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Archive for the ‘Hard Conversations’ Category

Persuade Me

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But Not With Your Dumpster Words

Academic journals are near the top of our list for credible sources of information. The work of Retraction Watch (along with Professor Carl Elliot’s snarky Fear and Loathing in Bioethics) has helped me understand that peer-review processes are fallible and can be gamed. Still, the intent of providing transparent work that smart people can discuss seems a solid route to truly reliable knowledge.

Promotional copy is on the other end of the continuum. As a copywriter, I try to use reason and logic to engage readers. And I’ll bring in emotion to tell my client’s story. But I want a discussion, not a manipulative parlor trick. Good copy addresses humans with reason, logic, and emotion that honors our humanness without resorting to manipulation. After all, that’s how humans talk with other humans.

A Continuum of Believability

Further down the continuum of believability is sales talk. It’s the kind of stuff we hear from the used car salesman and telemarketers or our 45th president: “best,” “tremendous,” “today only,” “you’ve never seen anything like this.” These are dumpster words that signify active lying or passive disinformation. You can tell by the lack of specificity. The words are in-credible, that is, not believable and we should turn away from them.

Somewhere in the middle of the continuum of believability are persuasive commentaries and editorials that are biased and meant to convince. Their authors acknowledge their bias straight on and early in their communication. We see their bias and take that into account as we read. Even nearer the middle of the credibility continuum is instructional words that aim to help the reader accomplish something. That’s what my current class is about—helping readers take some action out in the world.

If we are aiming toward credibility in our communication (a typical goal for sane people), we’ll pull from the tools and building-block thoughts that are well-vetted with facts and citations from other credible sources. We’ll also grab from the piles of words that invite further reflection and discussion. The more credible we want to be, the more we’ll direct our typing hands away from the sales talk words, those dead-end, short-circuiting, dumpster words that deceive and misdirect as they are spoken or written.

Smart People Discuss for Credibility

It’s how we sort most everything in life. By talking together about a book or a movie or a social problem or a new idea, we can often get to credible and truthful statements. Statements that we can believe and act on. But to get to that place of belief, we need to think critically about the pop-up slogans and pre-conceived notions that our ideology or brand-preference have placed in our brainpans. If we resist those clichés and talking points and instead look for words from our own experience, no matter how messy or awkward, we have a chance of getting to the truth.

Credible information withstands questions and discussion by smart people. Credibility is a way forward.

I am eager for our culture to develop a taste for credibility.

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Image credits: Kirk Livingston

I’m Planning a Jailbreak

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My social media marketing class is writing about what it’s like to reach across our borders and boundaries, at guided-by-voices.com.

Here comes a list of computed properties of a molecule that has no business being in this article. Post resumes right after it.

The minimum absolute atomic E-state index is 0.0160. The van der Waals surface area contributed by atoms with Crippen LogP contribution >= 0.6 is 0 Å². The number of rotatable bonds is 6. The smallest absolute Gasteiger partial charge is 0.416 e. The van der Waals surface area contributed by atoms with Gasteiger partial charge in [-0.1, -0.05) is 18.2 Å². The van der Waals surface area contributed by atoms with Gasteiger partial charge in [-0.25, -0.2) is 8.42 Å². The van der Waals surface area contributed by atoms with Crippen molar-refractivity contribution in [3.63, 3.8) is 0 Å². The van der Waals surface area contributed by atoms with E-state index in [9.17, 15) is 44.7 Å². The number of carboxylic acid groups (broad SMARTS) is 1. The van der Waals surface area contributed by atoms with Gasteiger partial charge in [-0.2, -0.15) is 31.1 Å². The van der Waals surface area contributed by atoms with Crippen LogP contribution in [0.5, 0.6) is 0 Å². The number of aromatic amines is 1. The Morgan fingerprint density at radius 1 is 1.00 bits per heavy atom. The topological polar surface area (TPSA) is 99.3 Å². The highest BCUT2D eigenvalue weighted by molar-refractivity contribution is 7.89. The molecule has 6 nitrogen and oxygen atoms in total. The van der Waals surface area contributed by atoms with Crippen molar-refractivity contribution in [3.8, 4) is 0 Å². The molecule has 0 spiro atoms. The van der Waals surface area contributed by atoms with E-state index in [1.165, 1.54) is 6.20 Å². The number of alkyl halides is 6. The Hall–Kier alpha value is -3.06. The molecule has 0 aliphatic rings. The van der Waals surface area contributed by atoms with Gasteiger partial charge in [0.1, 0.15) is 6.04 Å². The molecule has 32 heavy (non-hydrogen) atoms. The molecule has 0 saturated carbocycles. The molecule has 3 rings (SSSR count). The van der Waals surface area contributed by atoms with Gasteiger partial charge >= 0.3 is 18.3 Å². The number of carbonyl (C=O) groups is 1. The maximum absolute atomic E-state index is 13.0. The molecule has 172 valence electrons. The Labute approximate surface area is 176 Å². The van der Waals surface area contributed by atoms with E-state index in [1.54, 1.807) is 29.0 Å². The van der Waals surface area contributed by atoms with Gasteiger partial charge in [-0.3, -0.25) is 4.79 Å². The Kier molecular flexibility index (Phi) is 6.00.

Please Say More.

Don’t look for the file in the cake

I’ve been watching the guards’ patterns and taking measurements and laying plans. I’ve made contact with the getaway vehicle and the man driving it.

untitled503976052902.jpg Don’t be your own jailer.

I’m just not sure who’s in jail: me or my friend.

In our Social Media Marketing class, we talked about a Jesus story where he asked a question that crossed at least three boundaries: racial, religious, and gender. Crossing those three boundaries surprised nearly everyone in the story because none of those boundaries was proper to cross.

  • In asking that question. Jesus’s crew saw a despised person in a very different light.
  • With that question, the despised person saw she wasn’t despised and in fact was welcomed as an insider.
  • With that question, a village dropped their spite and stepped forward alongside the outcast

All because of a short Q & A that…

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How could a Christian possibly support Donald Trump?

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Short Answer: Hatred for Hillary Clinton

I hope and pray evangelicals don’t support Trump because of his racist, xenophobic, misogynist, lying, bullying, know-nothing, clearly anti-Jesus approach. I’ve heard many cite hatred for Hillary Clinton as a reason for support for Trump—and perhaps misogyny may be something evangelicals can live with.

Set aside Clinton’s pro-choice views and problems with truth-telling for a moment. Isn’t there something about Hillary Clinton taking leadership as a woman that galls evangelicals? Her leadership doesn’t fit the narrow evangelical reading of a woman’s role as servant and (even better) subservient.

But then the Proverbs 31 woman was an outlier, right?

Check out Sara Pulliam Bailey’s article on evangelical views on Hillary Clinton:

wapo-20161009

Written by kirkistan

October 9, 2016 at 7:37 am

when words fail

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via Conversation Agent

Perfect: This is Impossible.

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Let’s Keep Talking

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Written by kirkistan

July 11, 2016 at 9:51 am

The Secret Voice of Pleasure

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Image Credit: Kirk Livingston

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